But is he gonna be successful? Yes. But is he gonna be happy? No. But you know, at the end of the day, like that is who you're also competing with. People are like that person. Yeah. And he's IPO like three, four companies. Wow. Like this guy. A machine, right? Mm-hmm. . But this is how hardcore he goes. So if you're competing against him, yeah, you're in trouble, right?
He's going all in. So there is this balance, I think each person needs to find. Their own balance. I dunno what they're right[:
That's one example. The other famous one is Silicon Valley's base camp. Yeah, yeah. So their four day, four days a week, and they were relatively small when they started that as well. They're a bit of an unusual company[:
Yeah. So like[:
Yeah. Right. But I think it is possible, It is possible. To do it in a different[:
As common yet. I think once it get to a decent scale, yeah, you can do it. But yeah. Let's see. Um, I, I think we, I think we're still in the first innings of this whole four days. Let's see how it all pans[:
Yeah. I don't like one. You're on the[:
[00:25:59] Rupy: What's our marks Amit?[:
[00:26:04] Jay: above marks. Yeah.[:
Um, and the line that you said is, uh, the antidote to the hyper-connecting world and. I've been thinking a lot about this recently as well because, um, you know, whenever we pick up a podcast or we listen to an audio book, we, um, like the assumption is there's something out there that I need to learn. So the mode is like self-improvement and striving and we never really look for like self-knowledge and appreciation.
And it would be like if you are building an app that you just keep building new features. Like say if you're building the doctor's kitchen app, I'm. Instead, if you really focus on what you already have, that would make like a massive, uh, difference. So, and that, that really is like every spiritual journey is self knowledge rather than continual improvement.
[00:27:05] Jay: actually what's been. We don't trust ourselves enough. Right, Exactly. Yeah. So[:
[00:27:09] Amit: yourself.
Exactly. That's epic. Yeah. The second topic was, um, getting smart with money and then it's a mindset which breeds the lifestyle. With the lifestyle. Well, sometimes we're. I don't know, maybe someone's thinking about just the result, but they haven't thought about what's the mindset. And, and different people are at different levels and obviously people start with like, um, a different upbringing.
But there, there'll be people, for example, racking up credit card debt after credit card debt, which is probably what no one in this room would do. But there, there's like skills and knowledge. So ju just to be aware that that stuff[:
So that my best thing that I learned was getting the right system. So I went on those books and I read those books or go, go on those courses, learn the system, and then you have to then throw it out there and see if it works. Just throw out there, adjust, and eventually it keeps on improving. A bit. Like, you know what you discussed about being healthy, right?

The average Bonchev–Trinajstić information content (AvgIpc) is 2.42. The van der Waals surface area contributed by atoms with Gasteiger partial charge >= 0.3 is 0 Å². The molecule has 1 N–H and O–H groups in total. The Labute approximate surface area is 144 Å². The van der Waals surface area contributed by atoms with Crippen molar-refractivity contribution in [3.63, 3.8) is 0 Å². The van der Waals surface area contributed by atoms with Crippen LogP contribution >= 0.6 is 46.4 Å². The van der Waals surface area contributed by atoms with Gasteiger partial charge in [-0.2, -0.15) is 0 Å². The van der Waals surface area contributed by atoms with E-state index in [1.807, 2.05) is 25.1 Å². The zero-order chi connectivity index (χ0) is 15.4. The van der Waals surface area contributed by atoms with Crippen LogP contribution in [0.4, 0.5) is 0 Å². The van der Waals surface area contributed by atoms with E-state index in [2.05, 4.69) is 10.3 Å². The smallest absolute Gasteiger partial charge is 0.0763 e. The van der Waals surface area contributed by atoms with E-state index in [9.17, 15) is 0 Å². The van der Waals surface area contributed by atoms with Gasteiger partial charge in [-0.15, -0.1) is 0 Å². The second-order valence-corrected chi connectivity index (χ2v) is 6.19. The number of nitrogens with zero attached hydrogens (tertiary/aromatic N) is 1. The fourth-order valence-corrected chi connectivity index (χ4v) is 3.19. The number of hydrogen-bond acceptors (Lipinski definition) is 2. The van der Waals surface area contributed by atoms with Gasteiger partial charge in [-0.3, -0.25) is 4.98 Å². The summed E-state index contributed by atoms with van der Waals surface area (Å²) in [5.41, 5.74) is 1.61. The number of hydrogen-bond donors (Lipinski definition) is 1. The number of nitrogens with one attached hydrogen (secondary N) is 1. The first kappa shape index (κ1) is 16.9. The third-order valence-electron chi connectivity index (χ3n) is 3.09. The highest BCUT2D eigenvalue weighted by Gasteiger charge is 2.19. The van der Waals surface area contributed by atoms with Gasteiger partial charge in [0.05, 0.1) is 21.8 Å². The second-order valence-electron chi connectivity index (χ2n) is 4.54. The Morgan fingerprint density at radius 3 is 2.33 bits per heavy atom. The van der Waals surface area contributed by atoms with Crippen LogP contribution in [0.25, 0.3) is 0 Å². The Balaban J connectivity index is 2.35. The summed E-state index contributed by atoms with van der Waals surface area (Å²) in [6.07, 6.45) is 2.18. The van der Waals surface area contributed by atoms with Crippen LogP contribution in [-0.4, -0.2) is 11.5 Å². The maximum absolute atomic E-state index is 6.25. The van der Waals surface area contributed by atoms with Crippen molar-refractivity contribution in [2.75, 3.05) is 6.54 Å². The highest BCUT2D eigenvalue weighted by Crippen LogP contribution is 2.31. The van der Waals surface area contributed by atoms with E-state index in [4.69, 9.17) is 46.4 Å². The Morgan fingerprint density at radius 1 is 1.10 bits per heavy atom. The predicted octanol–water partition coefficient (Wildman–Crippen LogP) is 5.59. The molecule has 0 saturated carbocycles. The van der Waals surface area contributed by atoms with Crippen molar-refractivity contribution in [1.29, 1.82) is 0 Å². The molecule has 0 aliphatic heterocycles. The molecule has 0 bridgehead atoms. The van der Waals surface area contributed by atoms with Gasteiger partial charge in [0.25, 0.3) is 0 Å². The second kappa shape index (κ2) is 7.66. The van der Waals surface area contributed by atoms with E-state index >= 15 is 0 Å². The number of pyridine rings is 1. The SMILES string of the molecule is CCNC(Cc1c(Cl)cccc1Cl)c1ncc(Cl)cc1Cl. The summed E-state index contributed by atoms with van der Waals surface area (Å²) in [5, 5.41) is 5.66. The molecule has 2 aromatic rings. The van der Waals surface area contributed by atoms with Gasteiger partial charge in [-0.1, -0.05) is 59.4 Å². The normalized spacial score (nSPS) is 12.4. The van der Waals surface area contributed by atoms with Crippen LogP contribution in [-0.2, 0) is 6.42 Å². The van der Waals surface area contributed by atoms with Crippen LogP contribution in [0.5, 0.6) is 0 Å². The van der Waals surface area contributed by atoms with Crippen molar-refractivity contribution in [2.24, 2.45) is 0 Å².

Mm. There's certain things that you think are true, but then you gotta figure out what's right for you and you gotta play. It is another game, right? Honestly, I feel.[:
And then to help you along that journey, you have frameworks. Frameworks can only work for so long. That stuff might be able to help you in the short term. And a lot of people who are like looking to eat well might go on a diet plan because they need some structure. Mm. Willpower will only work for so long.
It has to be your mindset. You have to really believe that you can aspire to whatever the goal is. Yeah. And so whether that's money, whether it's meditation, whether it's healthy eating, exercise, whatever it is, you've gotta start with mindset. When you say[:
[00:28:55] Amit: a framework or what? It's a belief.[:
[00:28:58] Rupy: purely a belief. It's just like I am or I'm not. So I am a healthy eater. I'm not, And that allows me flexibility. Yeah. Because it means that. I'm a healthy eater, but I can still splurge when I'm in Cici. I can still have pasta and all that kinda stuff cuz I know in my heart of hearts that my default mode is gonna be healthy eating.
Yeah. That which is very, very unusual for a lot of people. I encourage. Yeah. Yeah, because I,[:
[00:29:29] Jay: that No, I about that actually. I heard you were was I[:
Yeah. But I definitely didn't have that belief that I'm a healthy eater and it was ju purely a belief thing. It's like, okay, I eat well. Like this is, this is me, this is my identity. I'm a kind, the kind of person that eats well every day, and that's it. And that shift in mindset allows everything else to click into place.
And then, then another[:
[00:30:05] Jay: He likes to spend. Yeah. Well, yeah, he's .[:
Like he loves to tip as well. Yeah. Um,[:
Yeah. And I think he's the same with like tipping and money in general. He is like, it's just a flow of energy. I'm gonna give energy, I'm gonna give energy. Cause he knows he's gonna get it back from the universe. Maybe not consciously, but like, you know, it just happens for him. He's just, yeah. And[:
He had that, that one like was also super powerful because, um, I. Even though you're saying this stuff, people probably look at, uh, UJA and think, Okay, the way he's doing that is he's just working super, super hard. But the, the strategy can't be just to run faster because that, uh, yeah. That that's not going to work.
That strategy of running faster is like, can we be more efficient? Let, let's try and do things quicker and quicker. And like you say, it's gonna lead to burnout. Like what you're doing with breathing room is like, they call it effectiveness is like to really pick the things that you wanna do and then just say no.
And the other bit that probably people miss is, it's hard to say. No, it's not. It's not[:
So it's, I'm letting people down.[:
[00:31:44] Jay: change the[:
[00:31:52] Jay: All right. Awesome.[: